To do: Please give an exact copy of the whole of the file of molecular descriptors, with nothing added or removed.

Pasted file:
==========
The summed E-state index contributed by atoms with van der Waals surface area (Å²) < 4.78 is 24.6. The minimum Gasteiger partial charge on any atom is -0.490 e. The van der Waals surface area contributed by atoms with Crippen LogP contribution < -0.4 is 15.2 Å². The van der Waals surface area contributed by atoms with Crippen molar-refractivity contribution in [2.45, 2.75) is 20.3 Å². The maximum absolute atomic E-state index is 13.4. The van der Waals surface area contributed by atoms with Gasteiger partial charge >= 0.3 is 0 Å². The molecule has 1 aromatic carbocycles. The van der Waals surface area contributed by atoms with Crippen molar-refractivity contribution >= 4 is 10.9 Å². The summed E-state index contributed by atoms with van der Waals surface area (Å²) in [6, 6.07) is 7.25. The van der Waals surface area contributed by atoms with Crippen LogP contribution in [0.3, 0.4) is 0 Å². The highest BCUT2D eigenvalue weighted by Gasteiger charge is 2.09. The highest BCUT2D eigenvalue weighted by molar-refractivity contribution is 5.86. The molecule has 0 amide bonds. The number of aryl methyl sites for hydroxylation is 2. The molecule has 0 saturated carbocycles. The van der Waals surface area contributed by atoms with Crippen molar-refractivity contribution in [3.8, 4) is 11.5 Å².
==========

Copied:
The summed E-state index contributed by atoms with van der Waals surface area (Å²) < 4.78 is 24.6. The minimum Gasteiger partial charge on any atom is -0.490 e. The van der Waals surface area contributed by atoms with Crippen LogP contribution < -0.4 is 15.2 Å². The van der Waals surface area contributed by atoms with Crippen molar-refractivity contribution in [2.45, 2.75) is 20.3 Å². The maximum absolute atomic E-state index is 13.4. The van der Waals surface area contributed by atoms with Gasteiger partial charge >= 0.3 is 0 Å². The molecule has 1 aromatic carbocycles. The van der Waals surface area contributed by atoms with Crippen molar-refractivity contribution >= 4 is 10.9 Å². The summed E-state index contributed by atoms with van der Waals surface area (Å²) in [6, 6.07) is 7.25. The van der Waals surface area contributed by atoms with Crippen LogP contribution in [0.3, 0.4) is 0 Å². The highest BCUT2D eigenvalue weighted by Gasteiger charge is 2.09. The highest BCUT2D eigenvalue weighted by molar-refractivity contribution is 5.86. The molecule has 0 amide bonds. The number of aryl methyl sites for hydroxylation is 2. The molecule has 0 saturated carbocycles. The van der Waals surface area contributed by atoms with Crippen molar-refractivity contribution in [3.8, 4) is 11.5 Å².